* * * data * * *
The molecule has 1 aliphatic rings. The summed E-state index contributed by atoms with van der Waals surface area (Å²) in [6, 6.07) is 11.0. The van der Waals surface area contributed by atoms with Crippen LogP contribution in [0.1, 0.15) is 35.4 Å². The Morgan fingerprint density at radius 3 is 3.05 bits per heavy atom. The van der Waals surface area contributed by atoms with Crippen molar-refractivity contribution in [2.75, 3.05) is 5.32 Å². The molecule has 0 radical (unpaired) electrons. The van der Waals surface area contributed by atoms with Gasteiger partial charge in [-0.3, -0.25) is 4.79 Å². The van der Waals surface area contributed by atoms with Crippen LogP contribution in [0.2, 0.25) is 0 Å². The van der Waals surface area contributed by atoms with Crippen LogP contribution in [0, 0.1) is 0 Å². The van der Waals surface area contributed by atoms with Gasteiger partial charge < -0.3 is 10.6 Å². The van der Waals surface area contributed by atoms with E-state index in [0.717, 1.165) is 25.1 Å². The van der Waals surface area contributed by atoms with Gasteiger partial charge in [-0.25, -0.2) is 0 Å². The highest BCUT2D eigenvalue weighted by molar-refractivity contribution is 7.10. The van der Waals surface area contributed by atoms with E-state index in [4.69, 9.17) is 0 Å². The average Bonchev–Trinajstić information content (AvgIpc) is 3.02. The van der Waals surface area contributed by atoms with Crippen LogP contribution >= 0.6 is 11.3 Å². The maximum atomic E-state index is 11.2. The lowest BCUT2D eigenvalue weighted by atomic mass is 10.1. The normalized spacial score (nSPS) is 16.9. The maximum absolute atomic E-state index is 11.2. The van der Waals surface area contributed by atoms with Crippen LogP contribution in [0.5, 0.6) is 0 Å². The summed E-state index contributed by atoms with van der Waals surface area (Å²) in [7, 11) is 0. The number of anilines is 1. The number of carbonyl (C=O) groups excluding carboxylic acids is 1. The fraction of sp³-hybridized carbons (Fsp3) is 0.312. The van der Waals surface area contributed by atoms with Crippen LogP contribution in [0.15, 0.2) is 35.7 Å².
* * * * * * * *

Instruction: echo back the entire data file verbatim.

The molecule has 1 aliphatic rings. The summed E-state index contributed by atoms with van der Waals surface area (Å²) in [6, 6.07) is 11.0. The van der Waals surface area contributed by atoms with Crippen LogP contribution in [0.1, 0.15) is 35.4 Å². The Morgan fingerprint density at radius 3 is 3.05 bits per heavy atom. The van der Waals surface area contributed by atoms with Crippen molar-refractivity contribution in [2.75, 3.05) is 5.32 Å². The molecule has 0 radical (unpaired) electrons. The van der Waals surface area contributed by atoms with Gasteiger partial charge in [-0.3, -0.25) is 4.79 Å². The van der Waals surface area contributed by atoms with Crippen LogP contribution in [0.2, 0.25) is 0 Å². The van der Waals surface area contributed by atoms with Crippen LogP contribution in [0, 0.1) is 0 Å². The van der Waals surface area contributed by atoms with Gasteiger partial charge < -0.3 is 10.6 Å². The van der Waals surface area contributed by atoms with E-state index in [0.717, 1.165) is 25.1 Å². The van der Waals surface area contributed by atoms with Gasteiger partial charge in [-0.25, -0.2) is 0 Å². The highest BCUT2D eigenvalue weighted by molar-refractivity contribution is 7.10. The van der Waals surface area contributed by atoms with E-state index in [4.69, 9.17) is 0 Å². The average Bonchev–Trinajstić information content (AvgIpc) is 3.02. The van der Waals surface area contributed by atoms with Crippen LogP contribution >= 0.6 is 11.3 Å². The maximum atomic E-state index is 11.2. The lowest BCUT2D eigenvalue weighted by atomic mass is 10.1. The normalized spacial score (nSPS) is 16.9. The maximum absolute atomic E-state index is 11.2. The van der Waals surface area contributed by atoms with Crippen LogP contribution in [0.5, 0.6) is 0 Å². The summed E-state index contributed by atoms with van der Waals surface area (Å²) in [7, 11) is 0. The number of anilines is 1. The number of carbonyl (C=O) groups excluding carboxylic acids is 1. The fraction of sp³-hybridized carbons (Fsp3) is 0.312. The van der Waals surface area contributed by atoms with Crippen LogP contribution in [0.15, 0.2) is 35.7 Å².